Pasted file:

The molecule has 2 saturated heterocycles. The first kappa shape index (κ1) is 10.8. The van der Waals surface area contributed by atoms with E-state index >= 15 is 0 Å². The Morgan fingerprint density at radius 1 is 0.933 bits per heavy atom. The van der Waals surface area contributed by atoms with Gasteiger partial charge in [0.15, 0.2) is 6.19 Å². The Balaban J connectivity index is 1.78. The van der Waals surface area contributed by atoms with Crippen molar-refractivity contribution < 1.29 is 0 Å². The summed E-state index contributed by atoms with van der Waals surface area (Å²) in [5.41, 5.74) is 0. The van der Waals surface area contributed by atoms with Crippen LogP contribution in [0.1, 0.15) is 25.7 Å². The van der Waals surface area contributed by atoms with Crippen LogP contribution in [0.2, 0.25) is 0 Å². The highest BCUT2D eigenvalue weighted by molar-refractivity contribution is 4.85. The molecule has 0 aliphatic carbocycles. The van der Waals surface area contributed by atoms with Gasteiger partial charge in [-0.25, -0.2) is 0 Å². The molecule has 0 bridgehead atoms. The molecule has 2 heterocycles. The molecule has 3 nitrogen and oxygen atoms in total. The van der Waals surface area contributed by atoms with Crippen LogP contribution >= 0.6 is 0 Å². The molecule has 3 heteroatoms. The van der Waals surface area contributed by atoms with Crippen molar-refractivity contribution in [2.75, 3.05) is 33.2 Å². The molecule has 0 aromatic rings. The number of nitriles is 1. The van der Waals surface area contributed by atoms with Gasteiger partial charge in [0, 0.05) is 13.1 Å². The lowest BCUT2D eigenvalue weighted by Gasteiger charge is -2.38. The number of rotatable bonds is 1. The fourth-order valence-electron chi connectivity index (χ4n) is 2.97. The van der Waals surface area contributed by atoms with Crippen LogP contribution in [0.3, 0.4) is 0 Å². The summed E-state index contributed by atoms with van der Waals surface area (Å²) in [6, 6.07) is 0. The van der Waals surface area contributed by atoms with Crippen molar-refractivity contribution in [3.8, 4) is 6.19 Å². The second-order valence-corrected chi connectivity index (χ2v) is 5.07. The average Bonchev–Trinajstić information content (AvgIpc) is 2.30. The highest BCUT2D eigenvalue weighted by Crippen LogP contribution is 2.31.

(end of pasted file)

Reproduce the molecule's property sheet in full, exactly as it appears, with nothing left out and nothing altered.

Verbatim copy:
The molecule has 2 saturated heterocycles. The first kappa shape index (κ1) is 10.8. The van der Waals surface area contributed by atoms with E-state index >= 15 is 0 Å². The Morgan fingerprint density at radius 1 is 0.933 bits per heavy atom. The van der Waals surface area contributed by atoms with Gasteiger partial charge in [0.15, 0.2) is 6.19 Å². The Balaban J connectivity index is 1.78. The van der Waals surface area contributed by atoms with Crippen molar-refractivity contribution < 1.29 is 0 Å². The summed E-state index contributed by atoms with van der Waals surface area (Å²) in [5.41, 5.74) is 0. The van der Waals surface area contributed by atoms with Crippen LogP contribution in [0.1, 0.15) is 25.7 Å². The van der Waals surface area contributed by atoms with Crippen LogP contribution in [0.2, 0.25) is 0 Å². The highest BCUT2D eigenvalue weighted by molar-refractivity contribution is 4.85. The molecule has 0 aliphatic carbocycles. The van der Waals surface area contributed by atoms with Gasteiger partial charge in [-0.25, -0.2) is 0 Å². The molecule has 0 bridgehead atoms. The molecule has 2 heterocycles. The molecule has 3 nitrogen and oxygen atoms in total. The van der Waals surface area contributed by atoms with Crippen LogP contribution >= 0.6 is 0 Å². The molecule has 3 heteroatoms. The van der Waals surface area contributed by atoms with Crippen molar-refractivity contribution in [2.75, 3.05) is 33.2 Å². The molecule has 0 aromatic rings. The number of nitriles is 1. The van der Waals surface area contributed by atoms with Gasteiger partial charge in [0, 0.05) is 13.1 Å². The lowest BCUT2D eigenvalue weighted by Gasteiger charge is -2.38. The number of rotatable bonds is 1. The fourth-order valence-electron chi connectivity index (χ4n) is 2.97. The van der Waals surface area contributed by atoms with Crippen LogP contribution in [0.3, 0.4) is 0 Å². The summed E-state index contributed by atoms with van der Waals surface area (Å²) in [6, 6.07) is 0. The van der Waals surface area contributed by atoms with Crippen molar-refractivity contribution in [3.8, 4) is 6.19 Å². The second-order valence-corrected chi connectivity index (χ2v) is 5.07. The average Bonchev–Trinajstić information content (AvgIpc) is 2.30. The highest BCUT2D eigenvalue weighted by Crippen LogP contribution is 2.31.